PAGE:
Shop Life

The Secret to Providing Stellar Customer Service

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A few years ago, Chloe Brewer worked at a hair salon. Each day was anguish, as she toiled in a job that simply wasn’t an ideal fit. 

Then, she heard of a job opening for a customer service representative at a nearby body shop. It sounded like a challenging role—a fact that left the Anchorage, Alaska resident instantly re-energized. 

“I was fresh out of high school, so I was like ‘Wow, something with a routine—a 9-to-5 job,” notes Brewer, currently a student at the University of Alaska-Anchorage. “So, I decided to give it a try. Little did I know that I’d fall in love with it.” 

These days, Brewer is thriving in a customer service role that could end up becoming her career. Tim Moore, Brewer’s co-worker at MSO Able Body Shop’s midtown location, praises her eagerness to go above and beyond for customers. 

“Chloe shows that there are youth today who want to learn and do a great job,” says Moore, an estimator. 

To hear Brewer tell it, there are three relatively simple steps that allow shops’ front-office employees to keep customers happy. Those steps include the following: 

Show compassion. 

Early in her tenure with Able Body Shop, Brewer was taught to take a moment, during each initial customer interaction, to ask clients a question about their personal life. Then, she was encouraged to mention that piece of information during follow-up communication. 

That’s why, for example, the young CSR often asks customers if they have any exciting plans for the upcoming weekend.

“It’s just to distract them a little while doing the side work,” she notes. “And then, when they come in next time, you can be like ‘How was that soccer game?’ It just makes them feel more welcomed, and that you care, and that they’re more than a dollar sign to you. Because a lot of people come in here and they’re like ‘Okay, they’re going to try and get me and my insurance company for as much as they can.’”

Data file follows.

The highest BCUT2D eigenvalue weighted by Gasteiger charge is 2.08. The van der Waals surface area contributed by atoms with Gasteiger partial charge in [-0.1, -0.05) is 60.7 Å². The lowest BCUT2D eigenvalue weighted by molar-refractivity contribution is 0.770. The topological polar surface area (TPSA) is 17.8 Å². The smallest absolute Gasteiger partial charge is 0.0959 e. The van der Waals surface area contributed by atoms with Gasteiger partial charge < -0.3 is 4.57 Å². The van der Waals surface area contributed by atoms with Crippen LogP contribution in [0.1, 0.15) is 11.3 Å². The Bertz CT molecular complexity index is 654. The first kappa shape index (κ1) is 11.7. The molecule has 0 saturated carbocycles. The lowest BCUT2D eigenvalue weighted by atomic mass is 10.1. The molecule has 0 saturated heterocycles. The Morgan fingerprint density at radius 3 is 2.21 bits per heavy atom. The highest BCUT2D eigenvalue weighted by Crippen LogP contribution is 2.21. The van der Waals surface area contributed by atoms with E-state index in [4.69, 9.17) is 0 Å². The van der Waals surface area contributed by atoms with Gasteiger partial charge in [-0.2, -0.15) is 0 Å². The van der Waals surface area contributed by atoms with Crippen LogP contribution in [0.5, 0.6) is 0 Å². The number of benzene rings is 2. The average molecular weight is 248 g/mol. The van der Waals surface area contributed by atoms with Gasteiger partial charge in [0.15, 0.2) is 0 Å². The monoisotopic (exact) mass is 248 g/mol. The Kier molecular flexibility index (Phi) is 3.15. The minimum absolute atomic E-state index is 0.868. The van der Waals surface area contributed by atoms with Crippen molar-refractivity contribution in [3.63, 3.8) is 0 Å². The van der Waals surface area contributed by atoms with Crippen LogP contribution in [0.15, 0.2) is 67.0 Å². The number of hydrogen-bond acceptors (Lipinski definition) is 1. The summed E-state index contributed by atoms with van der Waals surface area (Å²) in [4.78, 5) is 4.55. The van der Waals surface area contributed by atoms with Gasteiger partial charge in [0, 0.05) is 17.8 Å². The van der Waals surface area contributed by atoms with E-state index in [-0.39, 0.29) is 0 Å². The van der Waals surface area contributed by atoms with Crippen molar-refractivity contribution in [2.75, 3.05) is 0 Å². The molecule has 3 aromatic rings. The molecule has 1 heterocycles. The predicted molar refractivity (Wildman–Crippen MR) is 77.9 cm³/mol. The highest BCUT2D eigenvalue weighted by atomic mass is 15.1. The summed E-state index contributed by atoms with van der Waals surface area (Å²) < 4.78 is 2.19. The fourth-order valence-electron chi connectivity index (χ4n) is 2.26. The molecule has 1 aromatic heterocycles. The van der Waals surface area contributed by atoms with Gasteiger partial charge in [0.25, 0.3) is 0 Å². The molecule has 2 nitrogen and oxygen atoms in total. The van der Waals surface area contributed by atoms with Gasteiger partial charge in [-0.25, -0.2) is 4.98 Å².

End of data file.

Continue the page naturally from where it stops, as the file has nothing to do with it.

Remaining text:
Educate exhaustively. 

Brewer makes it a point to never stop educating clients. First, she explains that her employer is  typically a preferred provider for many customers’ insurance company. And, she eventually makes it a point to provide customers with as much hand-holding, so to speak, as they might require when filling out authorization forms. 

“Same with delivering vehicles,” the CSR says. “I’m always looking at them, with eye contact. I put an ‘X’ next to everything they need to sign and explain that, ‘When you sign on this line, that means you’re saying that you’re okay with this and this.’ Same thing with the final bill—I go over what everything means, and ask if they need more time to read everything.” 

It’s important for CSRs to remind themselves to not rush through customer interactions, she adds. 

Communicate consistently. 

A final way in which Brewer offers exemplary customer service is by frequently updating clients about the repair process. She emails, text messages, and calls clients, keeping them abreast of each key step in the repair process. 

“I’m the one who schedules all the jobs,” she explains, and “when I update customers with a phone call I tell them I’m calling them to inform them about the repair. Because our customer service survey asks ‘Were you informed on the repair?’” 

It’s important to remember, Brewer concludes, that CSRs are tasked with the overall purpose of leaving customers comfortable with the repair work that their employer is undertaking.

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